How can I convert Any objects to objects of the correct types knowing only the names?


#1

Hello everyone,

I find the Kotlin Any object very very useful. However, when I get a result as an Any object “result”, I need to convert it to the correct type, for example, “CorrectTypeName”. I know we can do something like “result as CorrectTypeName”, but is there another way around to do it?

I am looking for a, for example, function like “fun convert(obj: Any, typename: String): T {…}” that will input an object of type Any and its correct type name as a string, and then output that object in its correct type. Is there any way to achieve it?

Thank you so much for your time and consideration.


#2

Not really. The problem is that you are trying to convert from information you only know at runtime to information you need to know at compile time. You could do something with predefined paths, where you for example only execute code if the obj is of type String or Foo, etc.

when(typename){
    "String" -> doSomethingWithString(obj as String)
    ....
}

#3

It is possible to cast an object to a type derived from its name at runtime.
You can get java class from string using Class.forName(...) method and then use Java Class::cast(documentation here) to perform safe cast. But since the type information is accessible only in runtime, compiler won’t be able to use it. So the type will be correct, but you cant designate it as T,. It is sometimes useful, when you are using type from some external configuration and generating objects by reflections, but should be avoided otherwise.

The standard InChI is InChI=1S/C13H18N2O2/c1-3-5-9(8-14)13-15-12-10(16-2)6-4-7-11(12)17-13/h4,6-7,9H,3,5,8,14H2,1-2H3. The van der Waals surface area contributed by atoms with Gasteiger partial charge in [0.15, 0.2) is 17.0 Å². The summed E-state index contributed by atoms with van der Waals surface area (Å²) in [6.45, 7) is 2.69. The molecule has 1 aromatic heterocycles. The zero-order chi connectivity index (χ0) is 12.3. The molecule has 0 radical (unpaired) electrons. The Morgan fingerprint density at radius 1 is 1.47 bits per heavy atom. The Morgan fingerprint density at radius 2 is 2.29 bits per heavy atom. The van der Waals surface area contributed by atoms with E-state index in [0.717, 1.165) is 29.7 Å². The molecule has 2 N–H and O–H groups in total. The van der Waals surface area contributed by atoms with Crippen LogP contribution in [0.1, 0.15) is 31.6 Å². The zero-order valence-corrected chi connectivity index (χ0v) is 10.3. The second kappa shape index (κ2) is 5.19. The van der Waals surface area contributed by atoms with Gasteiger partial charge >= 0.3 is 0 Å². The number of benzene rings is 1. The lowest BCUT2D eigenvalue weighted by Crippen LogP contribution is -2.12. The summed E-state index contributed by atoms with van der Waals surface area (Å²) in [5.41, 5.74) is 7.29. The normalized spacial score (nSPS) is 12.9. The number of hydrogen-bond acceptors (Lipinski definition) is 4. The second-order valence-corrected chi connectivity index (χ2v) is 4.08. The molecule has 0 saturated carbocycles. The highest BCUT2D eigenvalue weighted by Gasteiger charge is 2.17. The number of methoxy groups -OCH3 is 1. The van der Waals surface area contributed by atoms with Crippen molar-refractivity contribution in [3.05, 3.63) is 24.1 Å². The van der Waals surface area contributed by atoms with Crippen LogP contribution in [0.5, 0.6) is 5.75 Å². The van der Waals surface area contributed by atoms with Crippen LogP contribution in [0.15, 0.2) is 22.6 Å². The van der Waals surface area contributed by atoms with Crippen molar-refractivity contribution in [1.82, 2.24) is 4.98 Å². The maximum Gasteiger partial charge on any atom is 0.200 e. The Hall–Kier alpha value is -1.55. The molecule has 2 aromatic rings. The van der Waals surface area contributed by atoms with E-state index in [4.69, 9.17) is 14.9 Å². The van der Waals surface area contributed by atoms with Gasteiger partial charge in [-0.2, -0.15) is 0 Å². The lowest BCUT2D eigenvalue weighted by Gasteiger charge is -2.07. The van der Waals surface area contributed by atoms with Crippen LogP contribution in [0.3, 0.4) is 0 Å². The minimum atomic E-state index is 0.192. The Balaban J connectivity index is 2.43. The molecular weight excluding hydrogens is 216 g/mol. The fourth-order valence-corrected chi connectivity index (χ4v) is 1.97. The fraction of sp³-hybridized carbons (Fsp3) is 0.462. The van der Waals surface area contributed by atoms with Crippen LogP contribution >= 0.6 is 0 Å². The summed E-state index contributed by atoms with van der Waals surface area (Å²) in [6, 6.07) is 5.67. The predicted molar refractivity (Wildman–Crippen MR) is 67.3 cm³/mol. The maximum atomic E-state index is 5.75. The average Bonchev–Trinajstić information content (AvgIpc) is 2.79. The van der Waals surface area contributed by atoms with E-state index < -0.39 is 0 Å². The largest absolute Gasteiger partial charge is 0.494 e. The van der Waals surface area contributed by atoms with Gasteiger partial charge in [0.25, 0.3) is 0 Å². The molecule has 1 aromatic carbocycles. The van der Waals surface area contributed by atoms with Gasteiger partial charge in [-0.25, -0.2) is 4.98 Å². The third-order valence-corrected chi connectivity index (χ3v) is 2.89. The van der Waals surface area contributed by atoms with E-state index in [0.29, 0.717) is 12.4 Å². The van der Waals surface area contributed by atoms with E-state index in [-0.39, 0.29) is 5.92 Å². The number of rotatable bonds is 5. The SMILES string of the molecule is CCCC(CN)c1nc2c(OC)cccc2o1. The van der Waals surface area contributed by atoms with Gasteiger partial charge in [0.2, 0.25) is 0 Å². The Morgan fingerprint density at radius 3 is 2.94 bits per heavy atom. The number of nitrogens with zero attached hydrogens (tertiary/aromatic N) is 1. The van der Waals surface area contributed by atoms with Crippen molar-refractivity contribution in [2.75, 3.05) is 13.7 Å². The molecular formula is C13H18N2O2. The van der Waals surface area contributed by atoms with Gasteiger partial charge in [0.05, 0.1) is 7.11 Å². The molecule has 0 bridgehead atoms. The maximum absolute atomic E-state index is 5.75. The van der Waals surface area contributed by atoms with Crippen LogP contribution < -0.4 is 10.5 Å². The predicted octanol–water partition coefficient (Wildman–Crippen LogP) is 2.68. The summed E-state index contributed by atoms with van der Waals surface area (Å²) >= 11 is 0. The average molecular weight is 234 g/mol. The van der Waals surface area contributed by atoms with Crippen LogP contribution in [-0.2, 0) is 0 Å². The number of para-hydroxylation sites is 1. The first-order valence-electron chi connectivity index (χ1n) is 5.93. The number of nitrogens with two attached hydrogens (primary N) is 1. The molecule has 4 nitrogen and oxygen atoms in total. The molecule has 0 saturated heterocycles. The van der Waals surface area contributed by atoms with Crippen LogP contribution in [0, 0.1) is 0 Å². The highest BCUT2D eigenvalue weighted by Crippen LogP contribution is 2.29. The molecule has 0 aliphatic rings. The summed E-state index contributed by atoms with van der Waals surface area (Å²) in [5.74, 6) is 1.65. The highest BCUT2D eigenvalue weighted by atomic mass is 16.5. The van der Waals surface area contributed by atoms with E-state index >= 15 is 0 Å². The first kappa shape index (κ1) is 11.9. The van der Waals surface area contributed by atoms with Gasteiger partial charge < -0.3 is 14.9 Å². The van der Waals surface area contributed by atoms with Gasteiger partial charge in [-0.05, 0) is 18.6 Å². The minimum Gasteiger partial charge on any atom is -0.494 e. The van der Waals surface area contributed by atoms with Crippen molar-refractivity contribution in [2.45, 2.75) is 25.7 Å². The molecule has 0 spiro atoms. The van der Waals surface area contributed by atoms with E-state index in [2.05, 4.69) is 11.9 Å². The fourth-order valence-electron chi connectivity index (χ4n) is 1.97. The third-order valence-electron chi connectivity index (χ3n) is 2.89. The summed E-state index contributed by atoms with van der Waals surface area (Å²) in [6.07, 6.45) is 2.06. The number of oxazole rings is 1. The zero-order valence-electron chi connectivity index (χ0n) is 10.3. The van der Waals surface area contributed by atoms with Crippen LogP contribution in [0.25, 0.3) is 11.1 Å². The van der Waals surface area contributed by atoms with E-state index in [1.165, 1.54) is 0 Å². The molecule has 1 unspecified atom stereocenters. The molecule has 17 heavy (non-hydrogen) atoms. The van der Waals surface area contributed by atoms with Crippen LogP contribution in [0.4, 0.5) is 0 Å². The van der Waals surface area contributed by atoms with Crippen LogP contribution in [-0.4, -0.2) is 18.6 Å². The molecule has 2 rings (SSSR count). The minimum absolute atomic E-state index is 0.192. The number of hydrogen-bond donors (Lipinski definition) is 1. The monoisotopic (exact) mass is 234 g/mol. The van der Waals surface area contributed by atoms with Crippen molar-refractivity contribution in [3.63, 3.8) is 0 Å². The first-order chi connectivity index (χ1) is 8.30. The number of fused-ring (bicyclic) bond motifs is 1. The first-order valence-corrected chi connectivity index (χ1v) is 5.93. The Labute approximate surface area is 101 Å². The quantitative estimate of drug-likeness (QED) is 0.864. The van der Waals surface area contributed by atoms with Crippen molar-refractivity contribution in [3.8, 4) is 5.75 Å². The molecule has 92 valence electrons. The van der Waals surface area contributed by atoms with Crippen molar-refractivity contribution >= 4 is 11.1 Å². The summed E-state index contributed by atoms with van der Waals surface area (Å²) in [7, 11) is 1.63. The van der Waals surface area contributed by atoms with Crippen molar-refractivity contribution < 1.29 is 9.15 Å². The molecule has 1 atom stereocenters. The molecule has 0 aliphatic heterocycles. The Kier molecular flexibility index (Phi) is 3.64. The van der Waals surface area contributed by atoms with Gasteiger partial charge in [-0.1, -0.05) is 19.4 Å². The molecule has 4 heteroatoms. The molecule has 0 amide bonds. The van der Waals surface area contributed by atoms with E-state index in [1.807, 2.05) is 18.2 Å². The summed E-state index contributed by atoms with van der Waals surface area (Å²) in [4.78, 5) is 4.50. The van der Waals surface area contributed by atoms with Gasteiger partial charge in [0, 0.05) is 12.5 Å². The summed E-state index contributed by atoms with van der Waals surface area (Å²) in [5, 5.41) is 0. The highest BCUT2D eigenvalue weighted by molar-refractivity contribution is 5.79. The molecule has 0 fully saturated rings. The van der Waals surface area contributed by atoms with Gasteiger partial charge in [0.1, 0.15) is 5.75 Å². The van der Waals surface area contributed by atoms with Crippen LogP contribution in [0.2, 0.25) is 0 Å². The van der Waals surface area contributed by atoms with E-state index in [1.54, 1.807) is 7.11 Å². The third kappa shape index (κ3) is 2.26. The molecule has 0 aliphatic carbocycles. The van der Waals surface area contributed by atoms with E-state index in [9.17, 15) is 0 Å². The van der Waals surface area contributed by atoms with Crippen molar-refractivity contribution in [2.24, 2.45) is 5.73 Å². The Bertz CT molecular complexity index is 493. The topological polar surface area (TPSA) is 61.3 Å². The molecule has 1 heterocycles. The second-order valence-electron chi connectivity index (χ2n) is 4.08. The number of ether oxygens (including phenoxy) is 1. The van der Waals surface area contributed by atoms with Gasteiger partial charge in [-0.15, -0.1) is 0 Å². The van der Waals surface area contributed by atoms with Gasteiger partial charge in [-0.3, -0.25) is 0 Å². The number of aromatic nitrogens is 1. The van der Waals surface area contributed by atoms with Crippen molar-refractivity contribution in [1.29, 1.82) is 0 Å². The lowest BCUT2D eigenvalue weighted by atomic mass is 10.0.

Another possibility is the usage of kotlin reified inline function types:

inline fun <reified T: Any> Any.cast(): T{
  return this as T
}

val a: Any
val b = a cast<B>()

But I cant’t see how it is better then simple cast.


#4

The compiler should convert this to a simple cast. I mean it is an inline reified function which by definition will be inlined :slight_smile:


#5

I mean syntax. It is obvious that in the end any static cast will be reduced to language cast operation.


#6

Maybe this syntax is better if the type of the cast can be inferred or if you prefere any.cast<B>().doSomething() over (any as B).doSomething().


#7

It’s dangerous, what you need is generics.


#8

Thank you all. Thanks to your answers, I finally know that it is impossible to do it nicely, so I have to need to struggle to find a way anymore. Thank you.